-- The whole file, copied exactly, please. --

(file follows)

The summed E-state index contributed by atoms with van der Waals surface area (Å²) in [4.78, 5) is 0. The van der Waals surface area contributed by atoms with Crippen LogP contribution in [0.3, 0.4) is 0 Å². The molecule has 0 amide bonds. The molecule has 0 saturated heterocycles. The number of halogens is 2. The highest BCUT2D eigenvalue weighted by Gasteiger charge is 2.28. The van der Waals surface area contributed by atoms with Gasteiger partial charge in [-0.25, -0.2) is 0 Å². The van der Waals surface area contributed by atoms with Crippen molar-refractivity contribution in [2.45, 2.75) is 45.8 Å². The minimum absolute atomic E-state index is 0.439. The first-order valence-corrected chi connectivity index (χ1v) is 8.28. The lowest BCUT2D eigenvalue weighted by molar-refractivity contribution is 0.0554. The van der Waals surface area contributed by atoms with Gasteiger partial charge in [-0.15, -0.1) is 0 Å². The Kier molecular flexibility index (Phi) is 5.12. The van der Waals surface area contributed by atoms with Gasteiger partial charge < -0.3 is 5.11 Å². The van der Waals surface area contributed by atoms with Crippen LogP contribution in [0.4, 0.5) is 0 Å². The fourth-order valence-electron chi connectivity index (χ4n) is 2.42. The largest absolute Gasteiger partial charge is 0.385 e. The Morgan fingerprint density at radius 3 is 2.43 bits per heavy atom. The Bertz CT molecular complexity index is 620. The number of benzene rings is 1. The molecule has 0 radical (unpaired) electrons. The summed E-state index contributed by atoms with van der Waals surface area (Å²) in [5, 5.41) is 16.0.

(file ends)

The summed E-state index contributed by atoms with van der Waals surface area (Å²) in [4.78, 5) is 0. The van der Waals surface area contributed by atoms with Crippen LogP contribution in [0.3, 0.4) is 0 Å². The molecule has 0 amide bonds. The molecule has 0 saturated heterocycles. The number of halogens is 2. The highest BCUT2D eigenvalue weighted by Gasteiger charge is 2.28. The van der Waals surface area contributed by atoms with Gasteiger partial charge in [-0.25, -0.2) is 0 Å². The van der Waals surface area contributed by atoms with Crippen molar-refractivity contribution in [2.45, 2.75) is 45.8 Å². The minimum absolute atomic E-state index is 0.439. The first-order valence-corrected chi connectivity index (χ1v) is 8.28. The lowest BCUT2D eigenvalue weighted by molar-refractivity contribution is 0.0554. The van der Waals surface area contributed by atoms with Gasteiger partial charge in [-0.15, -0.1) is 0 Å². The Kier molecular flexibility index (Phi) is 5.12. The van der Waals surface area contributed by atoms with Gasteiger partial charge < -0.3 is 5.11 Å². The van der Waals surface area contributed by atoms with Crippen LogP contribution in [0.4, 0.5) is 0 Å². The fourth-order valence-electron chi connectivity index (χ4n) is 2.42. The largest absolute Gasteiger partial charge is 0.385 e. The Morgan fingerprint density at radius 3 is 2.43 bits per heavy atom. The Bertz CT molecular complexity index is 620. The number of benzene rings is 1. The molecule has 0 radical (unpaired) electrons. The summed E-state index contributed by atoms with van der Waals surface area (Å²) in [5, 5.41) is 16.0.